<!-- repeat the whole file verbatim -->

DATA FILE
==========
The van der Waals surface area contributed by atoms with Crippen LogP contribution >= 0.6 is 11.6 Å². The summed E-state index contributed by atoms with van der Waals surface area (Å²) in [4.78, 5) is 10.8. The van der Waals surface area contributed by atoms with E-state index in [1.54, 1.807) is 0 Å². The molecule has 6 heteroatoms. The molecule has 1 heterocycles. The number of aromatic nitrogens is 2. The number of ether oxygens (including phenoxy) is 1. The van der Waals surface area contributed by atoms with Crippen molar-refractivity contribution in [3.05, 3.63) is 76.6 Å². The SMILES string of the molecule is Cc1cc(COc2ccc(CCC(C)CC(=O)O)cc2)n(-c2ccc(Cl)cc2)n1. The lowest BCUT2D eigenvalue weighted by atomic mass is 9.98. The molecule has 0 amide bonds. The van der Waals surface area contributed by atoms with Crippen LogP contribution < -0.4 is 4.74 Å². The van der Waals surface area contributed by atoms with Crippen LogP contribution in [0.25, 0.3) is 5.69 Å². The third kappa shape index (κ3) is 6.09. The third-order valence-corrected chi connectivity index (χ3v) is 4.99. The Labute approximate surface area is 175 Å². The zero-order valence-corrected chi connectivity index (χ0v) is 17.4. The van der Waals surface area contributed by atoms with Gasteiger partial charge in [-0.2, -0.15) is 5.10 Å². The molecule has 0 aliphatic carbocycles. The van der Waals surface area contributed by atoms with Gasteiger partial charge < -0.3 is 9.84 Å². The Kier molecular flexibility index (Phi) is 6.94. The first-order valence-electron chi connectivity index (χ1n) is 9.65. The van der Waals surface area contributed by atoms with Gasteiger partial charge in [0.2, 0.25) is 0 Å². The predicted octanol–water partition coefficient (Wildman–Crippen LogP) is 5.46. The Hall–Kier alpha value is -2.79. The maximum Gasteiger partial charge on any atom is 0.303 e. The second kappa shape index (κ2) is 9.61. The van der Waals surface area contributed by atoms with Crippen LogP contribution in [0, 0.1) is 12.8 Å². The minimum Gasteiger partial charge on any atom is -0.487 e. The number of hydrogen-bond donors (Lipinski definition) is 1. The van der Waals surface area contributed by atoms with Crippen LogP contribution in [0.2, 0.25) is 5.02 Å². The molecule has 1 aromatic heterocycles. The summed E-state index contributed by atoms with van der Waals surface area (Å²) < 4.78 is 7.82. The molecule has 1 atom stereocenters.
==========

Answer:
The van der Waals surface area contributed by atoms with Crippen LogP contribution >= 0.6 is 11.6 Å². The summed E-state index contributed by atoms with van der Waals surface area (Å²) in [4.78, 5) is 10.8. The van der Waals surface area contributed by atoms with E-state index in [1.54, 1.807) is 0 Å². The molecule has 6 heteroatoms. The molecule has 1 heterocycles. The number of aromatic nitrogens is 2. The number of ether oxygens (including phenoxy) is 1. The van der Waals surface area contributed by atoms with Crippen molar-refractivity contribution in [3.05, 3.63) is 76.6 Å². The SMILES string of the molecule is Cc1cc(COc2ccc(CCC(C)CC(=O)O)cc2)n(-c2ccc(Cl)cc2)n1. The lowest BCUT2D eigenvalue weighted by atomic mass is 9.98. The molecule has 0 amide bonds. The van der Waals surface area contributed by atoms with Crippen LogP contribution < -0.4 is 4.74 Å². The van der Waals surface area contributed by atoms with Crippen LogP contribution in [0.25, 0.3) is 5.69 Å². The third kappa shape index (κ3) is 6.09. The third-order valence-corrected chi connectivity index (χ3v) is 4.99. The Labute approximate surface area is 175 Å². The zero-order valence-corrected chi connectivity index (χ0v) is 17.4. The van der Waals surface area contributed by atoms with Gasteiger partial charge in [-0.2, -0.15) is 5.10 Å². The molecule has 0 aliphatic carbocycles. The van der Waals surface area contributed by atoms with Gasteiger partial charge < -0.3 is 9.84 Å². The Kier molecular flexibility index (Phi) is 6.94. The first-order valence-electron chi connectivity index (χ1n) is 9.65. The van der Waals surface area contributed by atoms with Gasteiger partial charge in [0.2, 0.25) is 0 Å². The predicted octanol–water partition coefficient (Wildman–Crippen LogP) is 5.46. The Hall–Kier alpha value is -2.79. The maximum Gasteiger partial charge on any atom is 0.303 e. The second kappa shape index (κ2) is 9.61. The van der Waals surface area contributed by atoms with Crippen LogP contribution in [0, 0.1) is 12.8 Å². The minimum Gasteiger partial charge on any atom is -0.487 e. The number of hydrogen-bond donors (Lipinski definition) is 1. The van der Waals surface area contributed by atoms with Crippen LogP contribution in [0.2, 0.25) is 5.02 Å². The molecule has 1 aromatic heterocycles. The summed E-state index contributed by atoms with van der Waals surface area (Å²) < 4.78 is 7.82. The molecule has 1 atom stereocenters.